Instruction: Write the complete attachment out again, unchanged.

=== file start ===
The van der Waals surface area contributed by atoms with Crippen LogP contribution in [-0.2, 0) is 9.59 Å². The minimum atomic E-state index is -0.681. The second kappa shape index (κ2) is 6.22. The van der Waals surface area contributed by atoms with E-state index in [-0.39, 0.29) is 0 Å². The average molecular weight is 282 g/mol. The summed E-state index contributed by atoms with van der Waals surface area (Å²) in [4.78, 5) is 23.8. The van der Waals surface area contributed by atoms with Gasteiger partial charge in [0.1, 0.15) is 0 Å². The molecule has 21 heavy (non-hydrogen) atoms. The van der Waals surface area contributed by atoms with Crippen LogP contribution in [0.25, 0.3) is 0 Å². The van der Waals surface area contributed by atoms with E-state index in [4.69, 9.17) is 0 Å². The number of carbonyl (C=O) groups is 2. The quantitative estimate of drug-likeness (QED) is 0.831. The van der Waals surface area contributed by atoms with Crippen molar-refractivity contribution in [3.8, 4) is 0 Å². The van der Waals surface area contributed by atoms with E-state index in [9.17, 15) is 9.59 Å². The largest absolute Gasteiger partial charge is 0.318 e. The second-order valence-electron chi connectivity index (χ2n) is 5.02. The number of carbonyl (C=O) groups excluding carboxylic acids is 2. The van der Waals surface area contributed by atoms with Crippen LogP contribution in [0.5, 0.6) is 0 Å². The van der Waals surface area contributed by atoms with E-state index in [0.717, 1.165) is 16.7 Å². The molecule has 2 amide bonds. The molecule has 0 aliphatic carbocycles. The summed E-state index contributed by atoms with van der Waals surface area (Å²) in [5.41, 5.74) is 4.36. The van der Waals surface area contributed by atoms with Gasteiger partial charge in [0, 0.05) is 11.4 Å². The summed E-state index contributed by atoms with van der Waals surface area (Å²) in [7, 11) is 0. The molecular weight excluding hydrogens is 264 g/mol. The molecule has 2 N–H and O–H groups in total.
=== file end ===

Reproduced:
The van der Waals surface area contributed by atoms with Crippen LogP contribution in [-0.2, 0) is 9.59 Å². The minimum atomic E-state index is -0.681. The second kappa shape index (κ2) is 6.22. The van der Waals surface area contributed by atoms with E-state index in [-0.39, 0.29) is 0 Å². The average molecular weight is 282 g/mol. The summed E-state index contributed by atoms with van der Waals surface area (Å²) in [4.78, 5) is 23.8. The van der Waals surface area contributed by atoms with Gasteiger partial charge in [0.1, 0.15) is 0 Å². The molecule has 21 heavy (non-hydrogen) atoms. The van der Waals surface area contributed by atoms with Crippen LogP contribution in [0.25, 0.3) is 0 Å². The van der Waals surface area contributed by atoms with E-state index in [4.69, 9.17) is 0 Å². The number of carbonyl (C=O) groups is 2. The quantitative estimate of drug-likeness (QED) is 0.831. The van der Waals surface area contributed by atoms with Crippen molar-refractivity contribution in [3.8, 4) is 0 Å². The van der Waals surface area contributed by atoms with E-state index in [9.17, 15) is 9.59 Å². The largest absolute Gasteiger partial charge is 0.318 e. The second-order valence-electron chi connectivity index (χ2n) is 5.02. The number of carbonyl (C=O) groups excluding carboxylic acids is 2. The van der Waals surface area contributed by atoms with Crippen LogP contribution in [0.5, 0.6) is 0 Å². The van der Waals surface area contributed by atoms with E-state index in [0.717, 1.165) is 16.7 Å². The molecule has 2 amide bonds. The molecule has 0 aliphatic carbocycles. The summed E-state index contributed by atoms with van der Waals surface area (Å²) in [5.41, 5.74) is 4.36. The van der Waals surface area contributed by atoms with Gasteiger partial charge in [0, 0.05) is 11.4 Å². The summed E-state index contributed by atoms with van der Waals surface area (Å²) in [7, 11) is 0. The molecular weight excluding hydrogens is 264 g/mol. The molecule has 2 N–H and O–H groups in total.